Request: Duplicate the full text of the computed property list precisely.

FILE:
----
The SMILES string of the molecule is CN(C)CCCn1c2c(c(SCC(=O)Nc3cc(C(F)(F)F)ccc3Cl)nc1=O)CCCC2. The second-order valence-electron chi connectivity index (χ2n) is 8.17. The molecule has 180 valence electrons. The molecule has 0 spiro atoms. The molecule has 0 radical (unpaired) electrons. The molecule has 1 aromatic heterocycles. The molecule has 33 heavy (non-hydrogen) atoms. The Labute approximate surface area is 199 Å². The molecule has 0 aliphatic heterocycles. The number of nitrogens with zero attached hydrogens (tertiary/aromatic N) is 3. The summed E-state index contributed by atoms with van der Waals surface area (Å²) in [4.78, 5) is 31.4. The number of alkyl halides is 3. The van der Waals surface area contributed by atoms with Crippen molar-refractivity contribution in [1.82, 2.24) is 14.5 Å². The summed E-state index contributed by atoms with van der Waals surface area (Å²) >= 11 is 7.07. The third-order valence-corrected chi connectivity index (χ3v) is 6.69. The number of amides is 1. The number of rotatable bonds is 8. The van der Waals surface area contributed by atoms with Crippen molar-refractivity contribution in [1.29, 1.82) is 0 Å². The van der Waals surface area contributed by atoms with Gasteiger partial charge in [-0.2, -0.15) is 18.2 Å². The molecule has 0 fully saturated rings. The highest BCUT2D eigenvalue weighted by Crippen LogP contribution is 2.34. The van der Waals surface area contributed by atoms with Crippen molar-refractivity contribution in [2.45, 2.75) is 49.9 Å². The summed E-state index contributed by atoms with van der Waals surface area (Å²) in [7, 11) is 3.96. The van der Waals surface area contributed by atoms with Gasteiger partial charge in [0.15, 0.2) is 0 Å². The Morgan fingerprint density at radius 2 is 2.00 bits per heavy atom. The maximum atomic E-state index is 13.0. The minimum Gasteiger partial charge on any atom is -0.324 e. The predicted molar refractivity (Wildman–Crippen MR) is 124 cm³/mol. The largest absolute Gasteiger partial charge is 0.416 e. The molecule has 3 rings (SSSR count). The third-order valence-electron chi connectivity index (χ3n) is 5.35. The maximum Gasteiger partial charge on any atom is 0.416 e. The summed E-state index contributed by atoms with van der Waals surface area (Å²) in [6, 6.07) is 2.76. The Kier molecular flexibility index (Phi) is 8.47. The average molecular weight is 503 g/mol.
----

The SMILES string of the molecule is CN(C)CCCn1c2c(c(SCC(=O)Nc3cc(C(F)(F)F)ccc3Cl)nc1=O)CCCC2. The second-order valence-electron chi connectivity index (χ2n) is 8.17. The molecule has 180 valence electrons. The molecule has 0 spiro atoms. The molecule has 0 radical (unpaired) electrons. The molecule has 1 aromatic heterocycles. The molecule has 33 heavy (non-hydrogen) atoms. The Labute approximate surface area is 199 Å². The molecule has 0 aliphatic heterocycles. The number of nitrogens with zero attached hydrogens (tertiary/aromatic N) is 3. The summed E-state index contributed by atoms with van der Waals surface area (Å²) in [4.78, 5) is 31.4. The number of alkyl halides is 3. The van der Waals surface area contributed by atoms with Crippen molar-refractivity contribution in [1.82, 2.24) is 14.5 Å². The summed E-state index contributed by atoms with van der Waals surface area (Å²) >= 11 is 7.07. The third-order valence-corrected chi connectivity index (χ3v) is 6.69. The number of amides is 1. The number of rotatable bonds is 8. The van der Waals surface area contributed by atoms with Crippen molar-refractivity contribution in [1.29, 1.82) is 0 Å². The van der Waals surface area contributed by atoms with Gasteiger partial charge in [-0.2, -0.15) is 18.2 Å². The molecule has 0 fully saturated rings. The highest BCUT2D eigenvalue weighted by Crippen LogP contribution is 2.34. The van der Waals surface area contributed by atoms with Crippen molar-refractivity contribution in [2.45, 2.75) is 49.9 Å². The summed E-state index contributed by atoms with van der Waals surface area (Å²) in [7, 11) is 3.96. The van der Waals surface area contributed by atoms with Gasteiger partial charge in [0.15, 0.2) is 0 Å². The Morgan fingerprint density at radius 2 is 2.00 bits per heavy atom. The maximum atomic E-state index is 13.0. The minimum Gasteiger partial charge on any atom is -0.324 e. The predicted molar refractivity (Wildman–Crippen MR) is 124 cm³/mol. The largest absolute Gasteiger partial charge is 0.416 e. The molecule has 3 rings (SSSR count). The third-order valence-electron chi connectivity index (χ3n) is 5.35. The maximum Gasteiger partial charge on any atom is 0.416 e. The summed E-state index contributed by atoms with van der Waals surface area (Å²) in [6, 6.07) is 2.76. The Kier molecular flexibility index (Phi) is 8.47. The average molecular weight is 503 g/mol.